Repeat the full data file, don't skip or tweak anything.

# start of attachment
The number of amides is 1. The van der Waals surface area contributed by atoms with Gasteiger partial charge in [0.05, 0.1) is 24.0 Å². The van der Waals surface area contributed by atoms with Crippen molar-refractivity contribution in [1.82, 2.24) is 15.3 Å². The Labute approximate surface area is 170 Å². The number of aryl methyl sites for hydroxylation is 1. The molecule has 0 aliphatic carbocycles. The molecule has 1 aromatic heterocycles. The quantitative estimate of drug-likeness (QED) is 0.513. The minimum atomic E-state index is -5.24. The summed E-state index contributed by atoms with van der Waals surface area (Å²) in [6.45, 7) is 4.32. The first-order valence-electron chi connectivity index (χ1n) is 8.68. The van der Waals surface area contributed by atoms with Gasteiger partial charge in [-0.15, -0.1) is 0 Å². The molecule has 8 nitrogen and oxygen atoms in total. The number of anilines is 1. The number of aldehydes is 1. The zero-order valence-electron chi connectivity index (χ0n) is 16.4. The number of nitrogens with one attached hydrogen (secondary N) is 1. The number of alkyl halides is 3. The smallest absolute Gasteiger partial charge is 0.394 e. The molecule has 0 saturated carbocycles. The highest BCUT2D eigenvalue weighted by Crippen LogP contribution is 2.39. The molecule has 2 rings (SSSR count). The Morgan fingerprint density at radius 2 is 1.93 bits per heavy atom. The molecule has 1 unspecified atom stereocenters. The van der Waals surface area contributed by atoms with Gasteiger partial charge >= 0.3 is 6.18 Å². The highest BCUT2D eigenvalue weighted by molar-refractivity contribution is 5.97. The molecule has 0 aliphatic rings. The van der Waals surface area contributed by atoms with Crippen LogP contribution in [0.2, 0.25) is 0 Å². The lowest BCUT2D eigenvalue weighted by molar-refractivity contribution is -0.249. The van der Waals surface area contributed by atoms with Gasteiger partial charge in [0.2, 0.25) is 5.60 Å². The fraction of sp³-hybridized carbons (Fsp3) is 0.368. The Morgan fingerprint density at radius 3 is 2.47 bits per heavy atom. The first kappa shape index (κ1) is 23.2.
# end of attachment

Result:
The number of amides is 1. The van der Waals surface area contributed by atoms with Gasteiger partial charge in [0.05, 0.1) is 24.0 Å². The van der Waals surface area contributed by atoms with Crippen molar-refractivity contribution in [1.82, 2.24) is 15.3 Å². The Labute approximate surface area is 170 Å². The number of aryl methyl sites for hydroxylation is 1. The molecule has 0 aliphatic carbocycles. The molecule has 1 aromatic heterocycles. The quantitative estimate of drug-likeness (QED) is 0.513. The minimum atomic E-state index is -5.24. The summed E-state index contributed by atoms with van der Waals surface area (Å²) in [6.45, 7) is 4.32. The first-order valence-electron chi connectivity index (χ1n) is 8.68. The van der Waals surface area contributed by atoms with Gasteiger partial charge in [-0.15, -0.1) is 0 Å². The molecule has 8 nitrogen and oxygen atoms in total. The number of anilines is 1. The number of aldehydes is 1. The zero-order valence-electron chi connectivity index (χ0n) is 16.4. The number of nitrogens with one attached hydrogen (secondary N) is 1. The number of alkyl halides is 3. The smallest absolute Gasteiger partial charge is 0.394 e. The molecule has 0 saturated carbocycles. The highest BCUT2D eigenvalue weighted by Crippen LogP contribution is 2.39. The molecule has 2 rings (SSSR count). The Morgan fingerprint density at radius 2 is 1.93 bits per heavy atom. The molecule has 1 unspecified atom stereocenters. The van der Waals surface area contributed by atoms with Gasteiger partial charge >= 0.3 is 6.18 Å². The highest BCUT2D eigenvalue weighted by molar-refractivity contribution is 5.97. The molecule has 0 aliphatic rings. The van der Waals surface area contributed by atoms with Crippen LogP contribution in [0.2, 0.25) is 0 Å². The lowest BCUT2D eigenvalue weighted by molar-refractivity contribution is -0.249. The van der Waals surface area contributed by atoms with Gasteiger partial charge in [0.2, 0.25) is 5.60 Å². The fraction of sp³-hybridized carbons (Fsp3) is 0.368. The Morgan fingerprint density at radius 3 is 2.47 bits per heavy atom. The first kappa shape index (κ1) is 23.2.